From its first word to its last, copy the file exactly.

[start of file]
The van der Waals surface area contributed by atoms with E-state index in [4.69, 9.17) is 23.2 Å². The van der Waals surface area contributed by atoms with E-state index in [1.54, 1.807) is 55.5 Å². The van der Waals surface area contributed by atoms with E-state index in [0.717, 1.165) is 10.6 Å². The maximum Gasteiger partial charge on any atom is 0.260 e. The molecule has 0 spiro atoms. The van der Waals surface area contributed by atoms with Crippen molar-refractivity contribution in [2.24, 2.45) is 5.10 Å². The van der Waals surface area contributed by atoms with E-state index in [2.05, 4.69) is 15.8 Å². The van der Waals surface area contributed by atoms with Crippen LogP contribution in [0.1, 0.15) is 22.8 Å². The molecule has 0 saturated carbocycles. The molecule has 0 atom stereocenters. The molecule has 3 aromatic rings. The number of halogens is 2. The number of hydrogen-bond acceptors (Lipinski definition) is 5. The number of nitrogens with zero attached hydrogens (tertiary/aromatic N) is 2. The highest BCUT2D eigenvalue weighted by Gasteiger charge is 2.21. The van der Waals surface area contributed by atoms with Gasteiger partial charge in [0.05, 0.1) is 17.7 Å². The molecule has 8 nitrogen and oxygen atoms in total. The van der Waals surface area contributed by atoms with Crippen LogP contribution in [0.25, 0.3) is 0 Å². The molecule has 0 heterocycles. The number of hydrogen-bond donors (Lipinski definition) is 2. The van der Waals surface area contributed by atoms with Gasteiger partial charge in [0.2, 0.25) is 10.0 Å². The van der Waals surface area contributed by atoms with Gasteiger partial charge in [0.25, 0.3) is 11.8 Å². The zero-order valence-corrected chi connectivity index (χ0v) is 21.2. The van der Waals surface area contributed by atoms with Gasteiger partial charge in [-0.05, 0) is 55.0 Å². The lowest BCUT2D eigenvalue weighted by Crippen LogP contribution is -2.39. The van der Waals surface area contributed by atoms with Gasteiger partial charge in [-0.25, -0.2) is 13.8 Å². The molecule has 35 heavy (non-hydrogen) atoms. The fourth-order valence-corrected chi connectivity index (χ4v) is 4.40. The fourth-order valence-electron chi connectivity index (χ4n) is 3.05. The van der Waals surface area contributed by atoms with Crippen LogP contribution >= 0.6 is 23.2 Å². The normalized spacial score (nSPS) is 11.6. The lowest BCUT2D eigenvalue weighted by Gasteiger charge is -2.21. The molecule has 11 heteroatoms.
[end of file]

The van der Waals surface area contributed by atoms with E-state index in [4.69, 9.17) is 23.2 Å². The van der Waals surface area contributed by atoms with E-state index in [1.54, 1.807) is 55.5 Å². The van der Waals surface area contributed by atoms with E-state index in [0.717, 1.165) is 10.6 Å². The maximum Gasteiger partial charge on any atom is 0.260 e. The molecule has 0 spiro atoms. The van der Waals surface area contributed by atoms with Crippen molar-refractivity contribution in [2.24, 2.45) is 5.10 Å². The van der Waals surface area contributed by atoms with E-state index in [2.05, 4.69) is 15.8 Å². The van der Waals surface area contributed by atoms with Crippen LogP contribution in [0.1, 0.15) is 22.8 Å². The molecule has 0 saturated carbocycles. The molecule has 0 atom stereocenters. The molecule has 3 aromatic rings. The number of halogens is 2. The number of hydrogen-bond acceptors (Lipinski definition) is 5. The number of nitrogens with zero attached hydrogens (tertiary/aromatic N) is 2. The highest BCUT2D eigenvalue weighted by Gasteiger charge is 2.21. The van der Waals surface area contributed by atoms with Gasteiger partial charge in [0.05, 0.1) is 17.7 Å². The molecule has 8 nitrogen and oxygen atoms in total. The van der Waals surface area contributed by atoms with Crippen LogP contribution in [0.25, 0.3) is 0 Å². The molecule has 0 heterocycles. The number of hydrogen-bond donors (Lipinski definition) is 2. The van der Waals surface area contributed by atoms with Gasteiger partial charge in [0.2, 0.25) is 10.0 Å². The van der Waals surface area contributed by atoms with Gasteiger partial charge in [0.25, 0.3) is 11.8 Å². The zero-order valence-corrected chi connectivity index (χ0v) is 21.2. The van der Waals surface area contributed by atoms with Gasteiger partial charge in [-0.05, 0) is 55.0 Å². The lowest BCUT2D eigenvalue weighted by Crippen LogP contribution is -2.39. The van der Waals surface area contributed by atoms with Gasteiger partial charge in [-0.25, -0.2) is 13.8 Å². The molecule has 35 heavy (non-hydrogen) atoms. The fourth-order valence-corrected chi connectivity index (χ4v) is 4.40. The fourth-order valence-electron chi connectivity index (χ4n) is 3.05. The van der Waals surface area contributed by atoms with Crippen LogP contribution >= 0.6 is 23.2 Å². The normalized spacial score (nSPS) is 11.6. The lowest BCUT2D eigenvalue weighted by Gasteiger charge is -2.21. The molecule has 11 heteroatoms.